Dionex shareholders will receive $118.50 per share, representing a 21 percent premium over Friday's closing price.
Thermo expects the deal to increase its adjusted earnings per share by 13 cents to 15 cents in the first 12 months after closing, which is projected for the first quarter of 2011.
Dionex specializes in chromatography systems, which allow components of a mixture to be separated before they are put into a mass spectrometer for analysis. Thermo is a major player in mass spectrometry.
Dionex, which is based in Sunnyvale, California, and has more than 1,600 employees, introduced the first ion chromatography system for water analysis shortly after its founding in 1975, the companies said in announcing the deal on Monday.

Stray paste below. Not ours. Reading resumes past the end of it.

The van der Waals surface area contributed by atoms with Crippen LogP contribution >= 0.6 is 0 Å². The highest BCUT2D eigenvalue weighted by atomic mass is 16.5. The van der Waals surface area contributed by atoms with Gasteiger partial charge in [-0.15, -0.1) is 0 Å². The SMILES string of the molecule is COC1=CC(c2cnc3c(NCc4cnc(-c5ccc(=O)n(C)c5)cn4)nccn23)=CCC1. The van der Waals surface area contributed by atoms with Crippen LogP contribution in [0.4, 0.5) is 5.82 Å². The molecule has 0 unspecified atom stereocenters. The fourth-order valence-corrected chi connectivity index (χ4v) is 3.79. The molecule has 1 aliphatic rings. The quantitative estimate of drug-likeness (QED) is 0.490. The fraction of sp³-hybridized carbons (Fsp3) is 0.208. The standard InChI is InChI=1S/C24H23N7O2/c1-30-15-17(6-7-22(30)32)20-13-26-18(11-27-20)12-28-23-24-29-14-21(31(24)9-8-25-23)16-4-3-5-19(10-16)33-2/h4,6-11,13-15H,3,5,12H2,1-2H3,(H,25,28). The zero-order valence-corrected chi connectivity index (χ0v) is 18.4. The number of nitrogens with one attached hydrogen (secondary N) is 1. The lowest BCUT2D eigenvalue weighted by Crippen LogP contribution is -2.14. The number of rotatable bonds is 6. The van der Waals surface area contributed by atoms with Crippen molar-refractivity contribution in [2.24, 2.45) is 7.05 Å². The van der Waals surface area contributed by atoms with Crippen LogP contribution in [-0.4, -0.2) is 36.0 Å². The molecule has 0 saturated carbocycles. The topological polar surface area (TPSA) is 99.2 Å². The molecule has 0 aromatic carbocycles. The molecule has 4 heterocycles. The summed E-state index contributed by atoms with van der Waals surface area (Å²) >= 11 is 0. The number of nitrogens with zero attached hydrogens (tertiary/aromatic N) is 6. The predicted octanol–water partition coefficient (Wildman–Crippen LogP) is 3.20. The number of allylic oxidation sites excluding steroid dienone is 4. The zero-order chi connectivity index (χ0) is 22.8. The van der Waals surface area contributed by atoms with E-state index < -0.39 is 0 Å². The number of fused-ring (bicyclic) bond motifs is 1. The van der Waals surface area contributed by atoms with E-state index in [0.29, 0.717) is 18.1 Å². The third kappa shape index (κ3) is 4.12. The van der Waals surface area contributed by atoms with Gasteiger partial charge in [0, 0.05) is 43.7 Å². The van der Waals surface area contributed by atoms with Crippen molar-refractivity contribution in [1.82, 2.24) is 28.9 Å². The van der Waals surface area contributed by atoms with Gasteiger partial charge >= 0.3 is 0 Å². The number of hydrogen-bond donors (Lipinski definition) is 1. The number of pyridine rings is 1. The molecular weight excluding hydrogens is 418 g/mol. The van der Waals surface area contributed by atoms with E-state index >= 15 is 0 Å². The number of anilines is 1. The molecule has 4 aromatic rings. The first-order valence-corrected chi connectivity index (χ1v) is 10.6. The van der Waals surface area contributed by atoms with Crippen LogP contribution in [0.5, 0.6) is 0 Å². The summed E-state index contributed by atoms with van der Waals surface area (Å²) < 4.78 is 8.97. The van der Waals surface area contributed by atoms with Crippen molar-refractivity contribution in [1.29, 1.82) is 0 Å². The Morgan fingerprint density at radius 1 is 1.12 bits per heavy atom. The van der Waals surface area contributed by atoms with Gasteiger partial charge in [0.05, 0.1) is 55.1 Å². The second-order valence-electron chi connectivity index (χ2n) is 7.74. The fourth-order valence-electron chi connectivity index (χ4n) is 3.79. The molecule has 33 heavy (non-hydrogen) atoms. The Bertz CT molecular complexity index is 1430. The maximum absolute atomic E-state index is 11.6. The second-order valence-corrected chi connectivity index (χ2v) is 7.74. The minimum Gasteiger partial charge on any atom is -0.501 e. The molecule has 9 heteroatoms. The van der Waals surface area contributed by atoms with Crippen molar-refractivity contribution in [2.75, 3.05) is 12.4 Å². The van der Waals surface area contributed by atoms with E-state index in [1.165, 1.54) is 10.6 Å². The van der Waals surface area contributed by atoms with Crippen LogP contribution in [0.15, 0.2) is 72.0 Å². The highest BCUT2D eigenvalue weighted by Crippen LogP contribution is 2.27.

In addition to increasing its lab-equipment offerings, the acquisition will also allow Thermo to expand its presence in the Asia-Pacific region. Dionex generates more than 35 percent of its revenue in Asia-Pacific and other emerging markets. It reported nearly $420 million in sales for its most recent fiscal year.
Thermo reported revenue of $10.1 billion last year.
Thermo shares were up 2.3 percent to $54.25 in premarket trading. Dionex shares rose to $117.75.
Dionex also serves customers in food safety, environmental analysis and other industrial sectors, where Thermo sees growth potential beyond its main customer base in the biotechnology and pharmaceutical research sector.
Last March, Thermo lost out to German-based Merck KGaA (MRCG.DE) in a bid to buy Millipore Corp and its biotechnology production business. Merck bought Millipore for $6 billion.
At the time, analysts said Thermo would continue to hunt for deals, though not necessarily those the size of Millipore.
Barclays Capital and J.P. Morgan Securities LLC are Thermo's financial advisers, while its legal counsel is Wachtell, Lipton, Rosen & Katz. Goldman Sachs and Cooley LLP are advising Dionex.
(Reporting by Lewis Krauskopf; Editing by Lisa Von Ahn and John Wallace)